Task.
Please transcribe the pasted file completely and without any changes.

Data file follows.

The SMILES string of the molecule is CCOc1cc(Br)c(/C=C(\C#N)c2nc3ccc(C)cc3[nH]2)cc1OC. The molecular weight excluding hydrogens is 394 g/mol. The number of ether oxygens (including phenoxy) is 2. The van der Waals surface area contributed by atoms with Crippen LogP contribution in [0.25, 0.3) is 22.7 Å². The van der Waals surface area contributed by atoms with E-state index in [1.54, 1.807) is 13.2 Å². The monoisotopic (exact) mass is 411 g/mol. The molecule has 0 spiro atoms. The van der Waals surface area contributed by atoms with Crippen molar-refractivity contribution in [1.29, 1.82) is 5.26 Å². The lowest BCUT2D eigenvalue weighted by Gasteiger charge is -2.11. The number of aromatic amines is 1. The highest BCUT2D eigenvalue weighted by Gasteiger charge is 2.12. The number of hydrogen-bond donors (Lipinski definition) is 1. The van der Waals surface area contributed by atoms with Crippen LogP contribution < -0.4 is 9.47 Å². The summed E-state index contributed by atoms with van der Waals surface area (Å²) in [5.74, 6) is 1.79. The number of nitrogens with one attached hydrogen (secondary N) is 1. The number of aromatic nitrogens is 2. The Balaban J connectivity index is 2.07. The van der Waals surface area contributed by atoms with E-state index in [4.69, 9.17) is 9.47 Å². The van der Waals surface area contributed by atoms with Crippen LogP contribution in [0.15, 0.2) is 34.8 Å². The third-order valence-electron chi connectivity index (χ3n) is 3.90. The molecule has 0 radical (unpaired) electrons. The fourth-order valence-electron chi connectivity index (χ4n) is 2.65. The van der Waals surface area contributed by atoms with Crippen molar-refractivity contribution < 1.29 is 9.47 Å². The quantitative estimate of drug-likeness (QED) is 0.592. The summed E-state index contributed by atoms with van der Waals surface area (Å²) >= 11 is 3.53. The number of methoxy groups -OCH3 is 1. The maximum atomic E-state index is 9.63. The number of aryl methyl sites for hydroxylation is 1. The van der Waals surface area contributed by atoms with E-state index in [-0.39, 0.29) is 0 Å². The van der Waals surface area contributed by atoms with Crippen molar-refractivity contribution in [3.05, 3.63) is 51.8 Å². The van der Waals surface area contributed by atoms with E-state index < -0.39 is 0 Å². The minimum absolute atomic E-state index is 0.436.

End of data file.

The SMILES string of the molecule is CCOc1cc(Br)c(/C=C(\C#N)c2nc3ccc(C)cc3[nH]2)cc1OC. The molecular weight excluding hydrogens is 394 g/mol. The number of ether oxygens (including phenoxy) is 2. The van der Waals surface area contributed by atoms with Crippen LogP contribution in [0.25, 0.3) is 22.7 Å². The van der Waals surface area contributed by atoms with E-state index in [1.54, 1.807) is 13.2 Å². The monoisotopic (exact) mass is 411 g/mol. The molecule has 0 spiro atoms. The van der Waals surface area contributed by atoms with Crippen molar-refractivity contribution in [1.29, 1.82) is 5.26 Å². The lowest BCUT2D eigenvalue weighted by Gasteiger charge is -2.11. The number of aromatic amines is 1. The highest BCUT2D eigenvalue weighted by Gasteiger charge is 2.12. The number of hydrogen-bond donors (Lipinski definition) is 1. The van der Waals surface area contributed by atoms with Crippen LogP contribution < -0.4 is 9.47 Å². The summed E-state index contributed by atoms with van der Waals surface area (Å²) in [5.74, 6) is 1.79. The number of nitrogens with one attached hydrogen (secondary N) is 1. The number of aromatic nitrogens is 2. The Balaban J connectivity index is 2.07. The van der Waals surface area contributed by atoms with E-state index in [4.69, 9.17) is 9.47 Å². The van der Waals surface area contributed by atoms with Crippen LogP contribution in [0.15, 0.2) is 34.8 Å². The third-order valence-electron chi connectivity index (χ3n) is 3.90. The molecule has 0 radical (unpaired) electrons. The fourth-order valence-electron chi connectivity index (χ4n) is 2.65. The van der Waals surface area contributed by atoms with Crippen molar-refractivity contribution < 1.29 is 9.47 Å². The quantitative estimate of drug-likeness (QED) is 0.592. The summed E-state index contributed by atoms with van der Waals surface area (Å²) >= 11 is 3.53. The number of methoxy groups -OCH3 is 1. The maximum atomic E-state index is 9.63. The number of aryl methyl sites for hydroxylation is 1. The van der Waals surface area contributed by atoms with E-state index in [-0.39, 0.29) is 0 Å². The van der Waals surface area contributed by atoms with Crippen molar-refractivity contribution in [3.05, 3.63) is 51.8 Å². The van der Waals surface area contributed by atoms with E-state index < -0.39 is 0 Å². The minimum absolute atomic E-state index is 0.436.